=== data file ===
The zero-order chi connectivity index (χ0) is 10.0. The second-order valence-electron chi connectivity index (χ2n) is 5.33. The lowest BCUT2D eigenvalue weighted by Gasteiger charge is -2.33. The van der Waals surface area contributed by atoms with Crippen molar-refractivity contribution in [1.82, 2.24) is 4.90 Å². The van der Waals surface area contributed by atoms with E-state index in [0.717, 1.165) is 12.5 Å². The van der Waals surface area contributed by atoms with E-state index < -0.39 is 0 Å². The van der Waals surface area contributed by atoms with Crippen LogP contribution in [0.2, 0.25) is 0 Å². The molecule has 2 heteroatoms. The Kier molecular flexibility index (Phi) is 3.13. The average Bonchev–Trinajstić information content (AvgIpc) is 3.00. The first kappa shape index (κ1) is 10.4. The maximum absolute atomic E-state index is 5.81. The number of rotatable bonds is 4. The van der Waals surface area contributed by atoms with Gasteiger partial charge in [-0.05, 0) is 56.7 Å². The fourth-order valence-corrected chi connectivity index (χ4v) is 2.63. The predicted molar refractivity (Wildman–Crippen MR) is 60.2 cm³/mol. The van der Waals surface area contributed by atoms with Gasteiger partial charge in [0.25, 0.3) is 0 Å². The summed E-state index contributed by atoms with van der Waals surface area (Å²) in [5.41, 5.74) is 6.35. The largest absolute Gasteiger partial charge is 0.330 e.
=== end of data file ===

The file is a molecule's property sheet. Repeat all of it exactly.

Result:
The zero-order chi connectivity index (χ0) is 10.0. The second-order valence-electron chi connectivity index (χ2n) is 5.33. The lowest BCUT2D eigenvalue weighted by Gasteiger charge is -2.33. The van der Waals surface area contributed by atoms with Crippen molar-refractivity contribution in [1.82, 2.24) is 4.90 Å². The van der Waals surface area contributed by atoms with E-state index in [0.717, 1.165) is 12.5 Å². The van der Waals surface area contributed by atoms with E-state index < -0.39 is 0 Å². The van der Waals surface area contributed by atoms with Crippen LogP contribution in [0.2, 0.25) is 0 Å². The molecule has 2 heteroatoms. The Kier molecular flexibility index (Phi) is 3.13. The average Bonchev–Trinajstić information content (AvgIpc) is 3.00. The first kappa shape index (κ1) is 10.4. The maximum absolute atomic E-state index is 5.81. The number of rotatable bonds is 4. The van der Waals surface area contributed by atoms with Gasteiger partial charge in [-0.05, 0) is 56.7 Å². The fourth-order valence-corrected chi connectivity index (χ4v) is 2.63. The predicted molar refractivity (Wildman–Crippen MR) is 60.2 cm³/mol. The van der Waals surface area contributed by atoms with Gasteiger partial charge in [0.25, 0.3) is 0 Å². The summed E-state index contributed by atoms with van der Waals surface area (Å²) in [5.41, 5.74) is 6.35. The largest absolute Gasteiger partial charge is 0.330 e.